Secondary product is a primary lifeline10 Apr, 2003 By: Thomas K. Arnold
As the home video business goes increasingly to sellthrough, the fate of secondary titles is becoming the $64,000 question. With the nation's consumers focused on the hits and now able to buy them as well as rent them, many analysts and observers have written off direct-to-video titles as a victim of the times. And yet ‘B' movies are showing remarkable resiliency, even as independent suppliers like Xenon Entertainment, York Entertainment and Ground Zero Entertainment say their business, was almost exclusively rental, is joining the transformation to sellthrough.
Tony Perez of Ground Zero summed it up neatly: Hip young men who put all their discretionary dollars into their cars are snapping up his low-budget urban flicks. Souped-up Hondas and Toyotas are being equipped with $2,500 DVD players, and those little shiny discs have become as much a part of bling-bling as thick gold rings and chains.
The big studios are also bent on keeping secondary titles alive, albeit in a different way. If the indies are playing to their target audience with increasingly narrow niche fare, the big boys are busy cobbling together revenue-sharing deals whose primary focus is no longer to increase copy depth on the hits, but to move units of ‘B' movies. Ironically, that's how the revenue-sharing game began in the first place, with Rentrak Corp. founder Ron Berger proposing the idea of sharing revenue on rental titles as a way to increase breadth rather than depth.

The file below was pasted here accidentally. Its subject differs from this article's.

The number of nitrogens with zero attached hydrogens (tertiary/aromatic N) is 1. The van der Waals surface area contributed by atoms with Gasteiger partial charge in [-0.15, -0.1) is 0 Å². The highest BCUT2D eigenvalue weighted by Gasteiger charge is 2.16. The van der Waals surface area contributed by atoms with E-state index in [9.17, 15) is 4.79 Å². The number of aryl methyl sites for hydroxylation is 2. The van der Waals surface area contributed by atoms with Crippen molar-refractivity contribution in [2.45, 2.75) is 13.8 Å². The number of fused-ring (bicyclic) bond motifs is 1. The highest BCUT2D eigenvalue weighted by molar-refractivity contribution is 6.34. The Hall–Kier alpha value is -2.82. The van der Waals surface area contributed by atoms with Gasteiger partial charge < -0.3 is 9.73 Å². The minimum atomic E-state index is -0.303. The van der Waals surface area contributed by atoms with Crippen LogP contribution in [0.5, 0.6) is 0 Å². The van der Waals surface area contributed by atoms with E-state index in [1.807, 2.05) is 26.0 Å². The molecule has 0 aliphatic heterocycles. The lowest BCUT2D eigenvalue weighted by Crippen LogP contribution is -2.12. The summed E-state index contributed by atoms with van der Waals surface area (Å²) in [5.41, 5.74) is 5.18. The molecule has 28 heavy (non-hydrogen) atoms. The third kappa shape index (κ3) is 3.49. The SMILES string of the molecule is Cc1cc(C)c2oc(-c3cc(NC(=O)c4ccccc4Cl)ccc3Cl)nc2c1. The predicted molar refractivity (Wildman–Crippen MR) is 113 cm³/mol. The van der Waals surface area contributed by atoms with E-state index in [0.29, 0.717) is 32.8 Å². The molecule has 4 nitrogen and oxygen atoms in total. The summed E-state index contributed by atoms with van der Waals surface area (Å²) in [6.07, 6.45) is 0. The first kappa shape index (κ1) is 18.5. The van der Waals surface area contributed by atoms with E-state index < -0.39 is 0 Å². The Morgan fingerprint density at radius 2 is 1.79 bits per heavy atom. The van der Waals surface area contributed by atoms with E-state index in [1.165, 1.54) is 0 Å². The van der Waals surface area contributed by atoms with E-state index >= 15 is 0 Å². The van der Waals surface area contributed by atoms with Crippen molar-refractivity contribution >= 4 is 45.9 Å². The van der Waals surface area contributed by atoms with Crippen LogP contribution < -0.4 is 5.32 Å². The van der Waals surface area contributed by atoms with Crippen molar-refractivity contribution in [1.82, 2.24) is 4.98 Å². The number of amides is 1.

It's been nearly 10 years since Bill Mechanic, then head of the Walt Disney Co.'s home video division, said that without home video 85 percent of what Hollywood made would be snuff.
Obviously his words still ring true today. A decade later, you can still get loads of entertainment on both free and pay TV, but virtually all of it is big-box office stuff — some of it new, most of it old, but all of it with a successful theatrical track record.
The secondary stuff, well, that belongs to home video. And hopefully that won't change, because otherwise we will be in a cultural morass. As one pundit recently observed, “There's not that much difference between a ‘B' movie and a so-called art film. It all comes down to whether the critics have seen it on the festival circuit.”
That may be an oversimplification, but there's a fair amount of truth in what he says. If the secondary-title market goes away, I'm afraid we'd be throwing out an awful lot of wheat with the chaff.